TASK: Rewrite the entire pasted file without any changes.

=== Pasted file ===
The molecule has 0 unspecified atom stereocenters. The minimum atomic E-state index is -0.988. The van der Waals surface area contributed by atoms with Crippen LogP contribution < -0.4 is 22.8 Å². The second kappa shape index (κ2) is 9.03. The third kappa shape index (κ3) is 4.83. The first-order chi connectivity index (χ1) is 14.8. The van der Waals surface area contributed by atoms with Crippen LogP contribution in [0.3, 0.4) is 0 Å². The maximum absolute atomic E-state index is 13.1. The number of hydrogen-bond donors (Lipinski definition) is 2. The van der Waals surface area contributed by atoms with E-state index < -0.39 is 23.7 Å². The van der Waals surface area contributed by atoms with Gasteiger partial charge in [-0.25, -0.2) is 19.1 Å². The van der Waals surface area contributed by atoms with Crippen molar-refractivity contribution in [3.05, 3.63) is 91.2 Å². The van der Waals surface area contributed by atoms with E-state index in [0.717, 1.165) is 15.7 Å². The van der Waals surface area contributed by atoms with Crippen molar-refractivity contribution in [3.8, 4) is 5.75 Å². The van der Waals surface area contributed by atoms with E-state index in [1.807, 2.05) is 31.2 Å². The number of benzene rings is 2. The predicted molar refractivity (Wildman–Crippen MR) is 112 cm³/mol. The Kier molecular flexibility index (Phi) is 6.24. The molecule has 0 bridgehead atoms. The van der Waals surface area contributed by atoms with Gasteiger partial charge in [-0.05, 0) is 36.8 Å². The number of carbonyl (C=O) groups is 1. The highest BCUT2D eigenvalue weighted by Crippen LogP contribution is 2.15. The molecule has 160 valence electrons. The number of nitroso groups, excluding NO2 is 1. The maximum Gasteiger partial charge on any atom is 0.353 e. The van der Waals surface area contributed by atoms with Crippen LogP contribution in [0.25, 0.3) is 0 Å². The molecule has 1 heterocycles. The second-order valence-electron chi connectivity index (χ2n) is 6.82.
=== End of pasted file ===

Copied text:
The molecule has 0 unspecified atom stereocenters. The minimum atomic E-state index is -0.988. The van der Waals surface area contributed by atoms with Crippen LogP contribution < -0.4 is 22.8 Å². The second kappa shape index (κ2) is 9.03. The third kappa shape index (κ3) is 4.83. The first-order chi connectivity index (χ1) is 14.8. The van der Waals surface area contributed by atoms with Crippen LogP contribution in [0.3, 0.4) is 0 Å². The maximum absolute atomic E-state index is 13.1. The number of hydrogen-bond donors (Lipinski definition) is 2. The van der Waals surface area contributed by atoms with E-state index < -0.39 is 23.7 Å². The van der Waals surface area contributed by atoms with Gasteiger partial charge in [-0.25, -0.2) is 19.1 Å². The van der Waals surface area contributed by atoms with Crippen molar-refractivity contribution in [3.05, 3.63) is 91.2 Å². The van der Waals surface area contributed by atoms with E-state index in [0.717, 1.165) is 15.7 Å². The van der Waals surface area contributed by atoms with Crippen molar-refractivity contribution in [3.8, 4) is 5.75 Å². The van der Waals surface area contributed by atoms with E-state index in [1.807, 2.05) is 31.2 Å². The number of benzene rings is 2. The predicted molar refractivity (Wildman–Crippen MR) is 112 cm³/mol. The Kier molecular flexibility index (Phi) is 6.24. The molecule has 0 bridgehead atoms. The van der Waals surface area contributed by atoms with Gasteiger partial charge in [-0.05, 0) is 36.8 Å². The number of carbonyl (C=O) groups is 1. The highest BCUT2D eigenvalue weighted by Crippen LogP contribution is 2.15. The molecule has 160 valence electrons. The number of nitroso groups, excluding NO2 is 1. The maximum Gasteiger partial charge on any atom is 0.353 e. The van der Waals surface area contributed by atoms with Crippen LogP contribution in [0.25, 0.3) is 0 Å². The molecule has 1 heterocycles. The second-order valence-electron chi connectivity index (χ2n) is 6.82.